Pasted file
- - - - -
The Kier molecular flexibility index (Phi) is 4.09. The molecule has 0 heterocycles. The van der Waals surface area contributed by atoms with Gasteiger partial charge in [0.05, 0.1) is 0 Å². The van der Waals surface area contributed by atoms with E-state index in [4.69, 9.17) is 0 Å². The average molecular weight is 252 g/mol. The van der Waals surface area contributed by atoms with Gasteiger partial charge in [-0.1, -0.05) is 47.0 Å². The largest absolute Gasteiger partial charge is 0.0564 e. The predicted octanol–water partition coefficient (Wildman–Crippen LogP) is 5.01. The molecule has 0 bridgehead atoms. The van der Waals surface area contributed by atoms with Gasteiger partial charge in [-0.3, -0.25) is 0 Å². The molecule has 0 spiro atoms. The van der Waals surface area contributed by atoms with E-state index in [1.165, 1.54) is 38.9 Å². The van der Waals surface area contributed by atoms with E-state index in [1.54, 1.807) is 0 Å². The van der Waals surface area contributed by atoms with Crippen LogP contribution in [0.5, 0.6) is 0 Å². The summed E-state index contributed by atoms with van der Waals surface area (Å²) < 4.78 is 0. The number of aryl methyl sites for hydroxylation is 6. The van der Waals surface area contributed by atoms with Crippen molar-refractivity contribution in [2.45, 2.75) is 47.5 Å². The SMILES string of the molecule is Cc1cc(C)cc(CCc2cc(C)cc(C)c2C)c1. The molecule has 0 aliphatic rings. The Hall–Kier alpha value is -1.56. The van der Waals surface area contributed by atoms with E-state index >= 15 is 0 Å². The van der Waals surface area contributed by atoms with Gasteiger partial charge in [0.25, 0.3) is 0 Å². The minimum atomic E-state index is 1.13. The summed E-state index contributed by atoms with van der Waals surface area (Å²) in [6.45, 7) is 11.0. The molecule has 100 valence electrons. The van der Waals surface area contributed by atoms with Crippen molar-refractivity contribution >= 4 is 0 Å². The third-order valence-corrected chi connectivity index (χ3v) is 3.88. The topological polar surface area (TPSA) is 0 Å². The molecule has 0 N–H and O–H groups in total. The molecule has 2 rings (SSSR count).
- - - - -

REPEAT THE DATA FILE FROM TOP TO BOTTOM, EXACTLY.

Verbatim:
The Kier molecular flexibility index (Phi) is 4.09. The molecule has 0 heterocycles. The van der Waals surface area contributed by atoms with Gasteiger partial charge in [0.05, 0.1) is 0 Å². The van der Waals surface area contributed by atoms with E-state index in [4.69, 9.17) is 0 Å². The average molecular weight is 252 g/mol. The van der Waals surface area contributed by atoms with Gasteiger partial charge in [-0.1, -0.05) is 47.0 Å². The largest absolute Gasteiger partial charge is 0.0564 e. The predicted octanol–water partition coefficient (Wildman–Crippen LogP) is 5.01. The molecule has 0 bridgehead atoms. The van der Waals surface area contributed by atoms with Gasteiger partial charge in [-0.3, -0.25) is 0 Å². The molecule has 0 spiro atoms. The van der Waals surface area contributed by atoms with E-state index in [1.165, 1.54) is 38.9 Å². The van der Waals surface area contributed by atoms with E-state index in [1.54, 1.807) is 0 Å². The van der Waals surface area contributed by atoms with Crippen LogP contribution in [0.5, 0.6) is 0 Å². The summed E-state index contributed by atoms with van der Waals surface area (Å²) < 4.78 is 0. The number of aryl methyl sites for hydroxylation is 6. The van der Waals surface area contributed by atoms with Crippen molar-refractivity contribution in [2.45, 2.75) is 47.5 Å². The SMILES string of the molecule is Cc1cc(C)cc(CCc2cc(C)cc(C)c2C)c1. The molecule has 0 aliphatic rings. The Hall–Kier alpha value is -1.56. The van der Waals surface area contributed by atoms with E-state index >= 15 is 0 Å². The van der Waals surface area contributed by atoms with Gasteiger partial charge in [0.25, 0.3) is 0 Å². The minimum atomic E-state index is 1.13. The summed E-state index contributed by atoms with van der Waals surface area (Å²) in [6.45, 7) is 11.0. The molecule has 100 valence electrons. The van der Waals surface area contributed by atoms with Crippen molar-refractivity contribution >= 4 is 0 Å². The third-order valence-corrected chi connectivity index (χ3v) is 3.88. The topological polar surface area (TPSA) is 0 Å². The molecule has 0 N–H and O–H groups in total. The molecule has 2 rings (SSSR count).